My husband and I have been a foster family for a coonhound and beagle rescue on and off for a couple of years. We’ve had six dogs come through our home in those years. Some stay for a few weeks. Some stay for a few months.
We’ve learned so much about our dogs and ourselves by adding a foster to our family. We stopped volunteering for a few months while Wilbur recovered from his autoimmune disease, but then I was diagnosed with ITP earlier this year. We had a couple of very scary months where we were reeling with information. The stress made me feel worse. I knew it was time for another break, because the first lesson of fostering kept returning to my mind.
If you’re stressed, they’re stressed! They’re already having a tough time getting shuffled around, moving out of a shelter or former home, and now they’re meeting new dogs outside of their territory. They can’t speak for themselves. They can’t tell you how lonely and afraid and sad they are to be displaced. When I come home and cry or sleep or vent, I’m not helping them settle in to what I hope would be a calm home. My dogs know me. They give coonhound hugs and cattle dog snuggles when I’m upset. Foster dogs don’t know me yet.
Logistics are important. We have a strict order of who is fed when, where, and in what order. Duey, our current foster, can’t use the dog door. He’s too old and too small for the 90lb-sized dog door. He also can’t handle the steps very well. We have to make sure our dogs don’t bowl him over, eat his food, or pick a fight with him. They’d probably lose to the old man, but I don’t want to try.
A little love makes all the difference. Sit on the floor. Offer a special treat. Take them for a walk. I thought our senior foster beagle would not feel up to walking. Not true. He brightened up and kept up with the young ones. Tonight he continually nudged my hand so I’d scratch his back. He never begs for attention. He usually sleeps. But tonight he wanted me. If I’ve had a rough day, it can feel overwhelming to come home and go through the routine and logistics of getting everyone fed and outside, medicated and bathed, walked and loved. But our foster dogs never fail to show gratitude in their own ways, making up for all the details that go into their care.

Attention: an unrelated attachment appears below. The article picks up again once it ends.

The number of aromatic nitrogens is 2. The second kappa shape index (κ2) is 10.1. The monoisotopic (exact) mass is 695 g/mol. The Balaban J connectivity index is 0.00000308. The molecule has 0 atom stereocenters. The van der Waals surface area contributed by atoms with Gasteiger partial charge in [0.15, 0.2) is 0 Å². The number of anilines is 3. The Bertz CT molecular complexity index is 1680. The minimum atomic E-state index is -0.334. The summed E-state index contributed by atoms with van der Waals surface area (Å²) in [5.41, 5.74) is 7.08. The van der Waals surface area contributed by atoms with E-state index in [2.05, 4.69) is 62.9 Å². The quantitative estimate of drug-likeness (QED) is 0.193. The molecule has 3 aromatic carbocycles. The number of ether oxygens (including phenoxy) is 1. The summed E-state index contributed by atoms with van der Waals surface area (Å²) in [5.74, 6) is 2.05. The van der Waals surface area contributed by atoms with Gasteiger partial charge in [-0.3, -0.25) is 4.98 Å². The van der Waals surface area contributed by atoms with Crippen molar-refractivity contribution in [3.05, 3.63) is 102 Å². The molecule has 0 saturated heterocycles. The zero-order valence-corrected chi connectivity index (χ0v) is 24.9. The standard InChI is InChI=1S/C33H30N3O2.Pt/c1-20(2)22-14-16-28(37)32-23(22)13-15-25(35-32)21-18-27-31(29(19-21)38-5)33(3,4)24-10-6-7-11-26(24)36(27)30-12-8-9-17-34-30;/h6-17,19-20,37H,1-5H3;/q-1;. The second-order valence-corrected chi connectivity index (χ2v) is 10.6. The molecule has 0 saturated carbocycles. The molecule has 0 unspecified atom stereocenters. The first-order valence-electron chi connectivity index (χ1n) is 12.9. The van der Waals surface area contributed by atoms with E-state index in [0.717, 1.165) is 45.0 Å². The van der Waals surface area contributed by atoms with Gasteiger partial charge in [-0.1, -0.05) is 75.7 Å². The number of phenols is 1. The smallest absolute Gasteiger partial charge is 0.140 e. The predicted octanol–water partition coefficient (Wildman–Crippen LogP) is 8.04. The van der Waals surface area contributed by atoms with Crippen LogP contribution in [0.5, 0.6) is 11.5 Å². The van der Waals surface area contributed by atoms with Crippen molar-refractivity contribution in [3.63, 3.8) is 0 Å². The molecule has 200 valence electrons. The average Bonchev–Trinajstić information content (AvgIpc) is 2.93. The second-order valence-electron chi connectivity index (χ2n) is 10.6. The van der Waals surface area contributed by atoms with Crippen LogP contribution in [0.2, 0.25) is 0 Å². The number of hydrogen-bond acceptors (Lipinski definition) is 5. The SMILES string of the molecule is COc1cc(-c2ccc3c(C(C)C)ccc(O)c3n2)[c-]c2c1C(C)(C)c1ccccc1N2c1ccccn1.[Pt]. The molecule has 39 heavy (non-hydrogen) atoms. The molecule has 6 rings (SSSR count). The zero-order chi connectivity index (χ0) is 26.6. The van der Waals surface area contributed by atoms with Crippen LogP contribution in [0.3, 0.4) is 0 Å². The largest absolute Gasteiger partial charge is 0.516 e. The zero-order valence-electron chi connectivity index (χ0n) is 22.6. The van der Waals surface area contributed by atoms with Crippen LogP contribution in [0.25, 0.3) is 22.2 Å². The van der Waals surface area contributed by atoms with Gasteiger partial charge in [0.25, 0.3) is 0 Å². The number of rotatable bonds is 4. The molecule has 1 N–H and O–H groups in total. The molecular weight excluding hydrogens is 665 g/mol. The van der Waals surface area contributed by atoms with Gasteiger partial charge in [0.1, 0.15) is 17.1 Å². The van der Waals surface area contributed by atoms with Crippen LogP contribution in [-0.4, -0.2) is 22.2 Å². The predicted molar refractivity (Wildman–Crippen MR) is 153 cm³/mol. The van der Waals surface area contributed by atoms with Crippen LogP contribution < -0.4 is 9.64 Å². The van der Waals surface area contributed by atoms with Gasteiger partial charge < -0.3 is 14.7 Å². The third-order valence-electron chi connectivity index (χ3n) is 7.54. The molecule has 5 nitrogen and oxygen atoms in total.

Some people ask why we choose to foster, why our rescue doesn’t kennel the dogs until adoption. I might be selfish, but fostering has made me a more patient, observant human being. I have to communicate every day with a family member who can’t form words, doesn’t see well, and barely gets up and down the steps. He’s teaching me patient love just as much as I’m teaching him good house manners. He will know my love now so he can better know someone else’s later.
Have questions about fostering? Are you interested in being a foster dog parent? Reach out to me or look up a rescue near you. Many of them would be happy to talk to you about volunteering.